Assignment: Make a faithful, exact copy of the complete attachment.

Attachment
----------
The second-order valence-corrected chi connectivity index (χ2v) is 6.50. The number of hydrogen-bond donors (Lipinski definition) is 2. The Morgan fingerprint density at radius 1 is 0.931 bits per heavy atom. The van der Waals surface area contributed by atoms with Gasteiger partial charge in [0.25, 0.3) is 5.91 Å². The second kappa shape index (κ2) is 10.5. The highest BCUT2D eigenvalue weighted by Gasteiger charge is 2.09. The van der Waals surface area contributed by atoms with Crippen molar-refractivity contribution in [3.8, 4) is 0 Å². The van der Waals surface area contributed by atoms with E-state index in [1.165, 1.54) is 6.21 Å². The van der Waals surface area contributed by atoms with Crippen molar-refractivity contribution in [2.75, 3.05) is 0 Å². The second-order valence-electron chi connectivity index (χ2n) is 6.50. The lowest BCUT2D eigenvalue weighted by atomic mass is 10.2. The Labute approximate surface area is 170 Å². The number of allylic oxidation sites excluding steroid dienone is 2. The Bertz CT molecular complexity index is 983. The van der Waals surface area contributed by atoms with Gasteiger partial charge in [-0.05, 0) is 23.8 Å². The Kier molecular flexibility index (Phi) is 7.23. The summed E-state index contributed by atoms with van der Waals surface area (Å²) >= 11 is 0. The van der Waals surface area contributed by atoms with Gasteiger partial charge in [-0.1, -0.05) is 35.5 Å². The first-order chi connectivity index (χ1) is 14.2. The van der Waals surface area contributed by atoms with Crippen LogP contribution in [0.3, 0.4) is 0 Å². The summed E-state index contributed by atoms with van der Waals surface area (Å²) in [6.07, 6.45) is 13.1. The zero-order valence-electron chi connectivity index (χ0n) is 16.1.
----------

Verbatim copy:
The second-order valence-corrected chi connectivity index (χ2v) is 6.50. The number of hydrogen-bond donors (Lipinski definition) is 2. The Morgan fingerprint density at radius 1 is 0.931 bits per heavy atom. The van der Waals surface area contributed by atoms with Gasteiger partial charge in [0.25, 0.3) is 5.91 Å². The second kappa shape index (κ2) is 10.5. The highest BCUT2D eigenvalue weighted by Gasteiger charge is 2.09. The van der Waals surface area contributed by atoms with Crippen molar-refractivity contribution in [3.8, 4) is 0 Å². The van der Waals surface area contributed by atoms with E-state index in [1.165, 1.54) is 6.21 Å². The van der Waals surface area contributed by atoms with Crippen molar-refractivity contribution in [2.75, 3.05) is 0 Å². The second-order valence-electron chi connectivity index (χ2n) is 6.50. The lowest BCUT2D eigenvalue weighted by atomic mass is 10.2. The Labute approximate surface area is 170 Å². The number of allylic oxidation sites excluding steroid dienone is 2. The Bertz CT molecular complexity index is 983. The van der Waals surface area contributed by atoms with Gasteiger partial charge in [-0.05, 0) is 23.8 Å². The Kier molecular flexibility index (Phi) is 7.23. The summed E-state index contributed by atoms with van der Waals surface area (Å²) >= 11 is 0. The van der Waals surface area contributed by atoms with Gasteiger partial charge in [-0.1, -0.05) is 35.5 Å². The first-order chi connectivity index (χ1) is 14.2. The van der Waals surface area contributed by atoms with Crippen LogP contribution in [0.3, 0.4) is 0 Å². The summed E-state index contributed by atoms with van der Waals surface area (Å²) in [6.07, 6.45) is 13.1. The zero-order valence-electron chi connectivity index (χ0n) is 16.1.